1946: The Neuengamme camp war criminals

Add comment October 8th, 2015 Headsman

On this date in 1946, eleven men convicted by a British war crimes court of war crimes at the Neuengamme concentration camp hanged at Hamelin prison.

Neuengamme held about 106,000 prisoners from 1938 until the British overran it on May 3, 1945. (In a tragic coda, many of the last prisoners died when the ships to which they had been transferred were mistakenly strafed by the Royal Air Force that same day.)

Though its primary purpose was slave labor — Neuengamme inmates cranked out bricks and armaments — rather than extermination, close on half of its residents died of the maltreatment. Anne Frank’s elderly roommate-in-hiding “Albert Dussel” (his real name was Fritz Pfeffer) died there of enterocolitis in 1944; Suriname national hero Anton de Kom succumbed to tuberculosis at Neuengamme days before it was liberated.

Nor was Neuengamme above more direct methods — of course it wasn’t. As the Third Reich collapsed, Neuengamme was used to dispose of 71 leftists for no better reason than the Nazis begrudged their potential postwar life; meanwhile, Jewish children who had been subjected to medical experiments were hanged by their stonehearted SS doctor.

That gentleman, Alfred Trzebinski, was one of the men in the dock for Neuengamme, and ultimately, one of the men on the scaffold.*

Camp commandant Max Pauly and SS Schutzhaftlagerführer Anton Thumann were among the 10 others executed for Neuengamme, all together on October 8, 1946.

* Sigmund Freud’s grandson Walter worked for the War Crimes Investigation Unit on (among other cases) Trzebinski’s Bullenhuser Damm school hangings.

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1945: The children of Bullenhuser Damm

4 comments April 20th, 2013 Headsman

On this date in 1945, as Adolf Hitler celebrated his 56th birthday within a Red Army cordon, one of the Second World War’s more tear-jerking little crimes against humanity happened in Hamburg.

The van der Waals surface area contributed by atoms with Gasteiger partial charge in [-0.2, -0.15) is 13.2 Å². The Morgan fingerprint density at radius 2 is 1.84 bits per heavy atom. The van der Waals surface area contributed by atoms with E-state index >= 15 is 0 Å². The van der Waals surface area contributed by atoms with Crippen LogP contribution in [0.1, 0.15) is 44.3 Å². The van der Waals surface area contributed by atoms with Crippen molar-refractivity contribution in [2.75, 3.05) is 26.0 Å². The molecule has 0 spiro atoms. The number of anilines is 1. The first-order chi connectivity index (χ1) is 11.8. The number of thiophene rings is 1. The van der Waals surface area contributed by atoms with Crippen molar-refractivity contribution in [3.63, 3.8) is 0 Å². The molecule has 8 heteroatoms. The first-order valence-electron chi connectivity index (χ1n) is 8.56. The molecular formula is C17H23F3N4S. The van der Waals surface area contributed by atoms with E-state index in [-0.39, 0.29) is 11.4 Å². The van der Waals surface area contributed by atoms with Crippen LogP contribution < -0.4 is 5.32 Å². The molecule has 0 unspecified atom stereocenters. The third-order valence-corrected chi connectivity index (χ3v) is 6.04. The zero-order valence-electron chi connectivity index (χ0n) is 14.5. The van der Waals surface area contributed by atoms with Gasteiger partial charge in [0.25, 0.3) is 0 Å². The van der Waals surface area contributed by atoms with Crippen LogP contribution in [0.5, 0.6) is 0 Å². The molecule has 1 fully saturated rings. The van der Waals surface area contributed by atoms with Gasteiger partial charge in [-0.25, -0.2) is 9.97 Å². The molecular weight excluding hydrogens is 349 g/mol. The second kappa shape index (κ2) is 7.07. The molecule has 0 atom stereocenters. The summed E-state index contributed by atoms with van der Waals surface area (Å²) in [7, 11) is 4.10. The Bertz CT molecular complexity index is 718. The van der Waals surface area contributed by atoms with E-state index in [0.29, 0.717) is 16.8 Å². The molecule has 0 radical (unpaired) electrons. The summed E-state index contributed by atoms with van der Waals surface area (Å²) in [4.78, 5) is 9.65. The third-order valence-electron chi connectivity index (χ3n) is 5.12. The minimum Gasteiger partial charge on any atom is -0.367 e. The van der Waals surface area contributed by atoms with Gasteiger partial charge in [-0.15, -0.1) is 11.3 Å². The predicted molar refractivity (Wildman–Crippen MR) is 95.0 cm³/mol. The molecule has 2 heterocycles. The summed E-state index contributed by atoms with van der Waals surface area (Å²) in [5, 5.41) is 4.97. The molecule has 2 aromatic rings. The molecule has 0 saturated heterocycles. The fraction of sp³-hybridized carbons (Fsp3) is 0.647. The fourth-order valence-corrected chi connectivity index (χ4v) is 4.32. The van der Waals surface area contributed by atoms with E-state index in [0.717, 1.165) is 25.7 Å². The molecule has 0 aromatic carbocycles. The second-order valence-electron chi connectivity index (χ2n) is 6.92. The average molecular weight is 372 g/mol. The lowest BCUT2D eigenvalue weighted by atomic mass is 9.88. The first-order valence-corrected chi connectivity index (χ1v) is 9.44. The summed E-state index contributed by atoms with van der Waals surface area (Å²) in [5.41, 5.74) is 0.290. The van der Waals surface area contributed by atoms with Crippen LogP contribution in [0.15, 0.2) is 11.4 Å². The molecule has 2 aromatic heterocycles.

Bullenhuser Dammstill to be found today — was a former Hamburg school which fell out of use as World War II progressed, owing to the devastation Allied bombings wrought on the surrounding area.

The school itself sustained little damage, however, which eventually facilitated its appropriation as a satellite building for the nearby Neuengamme concentration camp.

Over at Neuengamme, the SS doctor Kurt Heissmeyer had been conducting a litany of horror medical experiments on 20 Jewish children — mostly from Poland — culled from the concentration camps, seeking medical evidence for Nazi racial theories further to a cushy professorship. But as April 1945 was obviously endgame for the Third Reich, thoughts naturally turned to disposing of evidence of indictable offenses.


Photos of the eventual Bullenhuser Damm victims showing their surgical scars after Heissmeyer injected them with tuberculosis.

Bullenhuser Damm was just the place for disposal.

On April 20, the 20 kids were loaded up on trucks with their four adult caretakers — two French, two Dutch — plus six Soviet prisoners of war.

At Bullenhuser Damm, the kids were parked in a room and hung out, blissfully ignorant of their danger. “They had all their things with them — some food, some toys they had made themselves, etc,” physician Alfred Trzebinski later recalled at his own trial. “They sat on the benches and were happy that they had gotten out. They didn’t suspect a thing.”

In the next room, the 10 adults were being hanged.

According to Admitting the Holocaust, Trzebinski was impressed with his own compassionate use of this bit of down time: he generously gave the children morphine shots to sedate them before their own executions. Or rather, their murders … since the doctor could not but agree that “you cannot execute children, you can only murder them.”